I scooped her up in the doorway of the playroom, and she turned in my arms and waved goodbye to 'Me Mamosa and the other bo'me in the room.
"Say 'bye-bye' to Ntseliseng," I told her, as Ntseliseng waved from the ground.
Selloane waved back. Then she looked down at my chest, and started nervously playing with my sunglasses, which I had stuck in the front of my collar. She may not have understood she was leaving for good, but she definitely knew something was up.
She cried when I put her in the car-seat, didn't know what was going on.
Once I climbed into the big Land Cruiser, sat in the seat next to her and handed her the light purple, animated stuffed bee she calls "Ausi Palesa" -- or, roughly, "Sister Flower" -- she calmed down, took a deep breath.
On the way out of town we stopped at a local store to buy her a new pair of shoes, which I immediately put on her after getting back in the car, and which she stared at happily.
Then there was the two hour trip -- rough and jolting -- to her remote village, not far from the rural Moeketsane clinic.
This is where, on my first week in Lesotho, we'd been directed to Selloane's rondaval by the elderly neighbor whose own grandchild was already a TTL client. This is where we first saw Selloane, tiny, malnourished, wasting.
Now, as we arrived once more in the village, just after I'd finished doing my best to feed Selloane two final yoghurts on the bumpy road, I recognized the dirt slope up to the little gathering of rondavals, Selloane's grandmother standing outside.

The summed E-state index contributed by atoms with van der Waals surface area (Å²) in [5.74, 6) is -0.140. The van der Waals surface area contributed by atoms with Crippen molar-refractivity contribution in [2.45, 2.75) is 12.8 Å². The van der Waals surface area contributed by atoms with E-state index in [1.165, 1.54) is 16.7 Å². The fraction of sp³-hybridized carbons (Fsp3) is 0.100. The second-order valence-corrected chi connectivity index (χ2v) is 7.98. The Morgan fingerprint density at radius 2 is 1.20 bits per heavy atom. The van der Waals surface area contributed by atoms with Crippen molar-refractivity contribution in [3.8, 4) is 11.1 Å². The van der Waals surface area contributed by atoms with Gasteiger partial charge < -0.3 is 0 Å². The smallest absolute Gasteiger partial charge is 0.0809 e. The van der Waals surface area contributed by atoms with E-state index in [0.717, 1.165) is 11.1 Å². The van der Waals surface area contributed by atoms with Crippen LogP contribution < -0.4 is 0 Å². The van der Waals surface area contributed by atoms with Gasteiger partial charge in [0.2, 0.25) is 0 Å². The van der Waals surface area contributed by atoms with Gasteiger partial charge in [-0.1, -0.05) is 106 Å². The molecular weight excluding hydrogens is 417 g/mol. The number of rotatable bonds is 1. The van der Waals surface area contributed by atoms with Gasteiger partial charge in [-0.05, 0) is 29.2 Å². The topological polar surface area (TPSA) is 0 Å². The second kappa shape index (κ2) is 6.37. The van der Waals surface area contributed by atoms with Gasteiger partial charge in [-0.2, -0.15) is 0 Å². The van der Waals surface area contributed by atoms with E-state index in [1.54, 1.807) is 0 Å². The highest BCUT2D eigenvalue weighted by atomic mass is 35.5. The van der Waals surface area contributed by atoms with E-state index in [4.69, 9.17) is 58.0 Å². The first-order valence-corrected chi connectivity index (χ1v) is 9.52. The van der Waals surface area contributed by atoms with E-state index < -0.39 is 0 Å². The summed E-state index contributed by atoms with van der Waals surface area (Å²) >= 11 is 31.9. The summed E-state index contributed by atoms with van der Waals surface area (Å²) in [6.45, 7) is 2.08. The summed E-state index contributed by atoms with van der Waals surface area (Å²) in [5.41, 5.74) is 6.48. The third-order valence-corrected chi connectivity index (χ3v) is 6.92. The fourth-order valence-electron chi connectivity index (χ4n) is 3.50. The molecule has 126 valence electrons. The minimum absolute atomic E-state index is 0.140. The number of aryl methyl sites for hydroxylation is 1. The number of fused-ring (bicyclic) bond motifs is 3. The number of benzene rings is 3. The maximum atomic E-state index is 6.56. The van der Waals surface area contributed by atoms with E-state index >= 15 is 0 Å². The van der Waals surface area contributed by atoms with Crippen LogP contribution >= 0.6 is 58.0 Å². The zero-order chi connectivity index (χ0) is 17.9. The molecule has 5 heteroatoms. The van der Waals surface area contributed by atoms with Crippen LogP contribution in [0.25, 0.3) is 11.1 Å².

We stopped on a slope nearby. I unbuckled the car-set and handed Selloane over to 'Me Matumaole, one of the safe-home caregivers who had come along on the trip to make Selloane's transition easier.
We all walked over and said our hellos. A bunch of other children -- one Selloane's older sister -- began gathering around, staring at Selloane in her neat clothes and new shoes. Selloane nervously looked back.
Her grandmother and grandfather came over, and they both started talking quickly. All I could catch was Selloane's name, the first mention of which brought abrupt giggling from all the other kids -- they recognized her at last.
We went into the small, dark rondaval, and a handful of women joined us, all of them talking to and about Selloane. I gathered they were all amazed at her healthy appearance.
Selloane nervously moved about the room, time after time returning to me and stepping between my knees as I sat, her forearms on my thighs, looking back at the women who kept asking her to come to them. Time after time, I slowly pushed her forward, back toward her family members and neighbors.
It was a hard thing to do. I wanted to pick her up, just as she wanted me to. But that wouldn't have served our purpose. So I kept pushing her forward.
The elderly neighbor, the same woman who had first referred Selloane to TTL, came in next, and apparently couldn't believe her eyes. She started undressing Selloane and poking at her full legs and belly, drawing laughter from Matello, our outreach coordinator, and a big smile from me.
We gave Selloane's grandmother a bunch of food, candles, matches, laundry soap, a few other essentials and a bag full of clothes for Selloane.
Then, suddenly, it was time to go.
"Bye-bye, Selloane," I said, waving to her as she sat in her grandmother's lap.
She still looked nervous, but she slowly waved back.
Then we were back in the car, driving away, hoping she will do well, that she'll soon fit in with the group of kids who sat outside the rondaval smiling at her, that she'll grow up and thrive and be happy.
That's my wish. And because of TTL, there's a chance it will come true.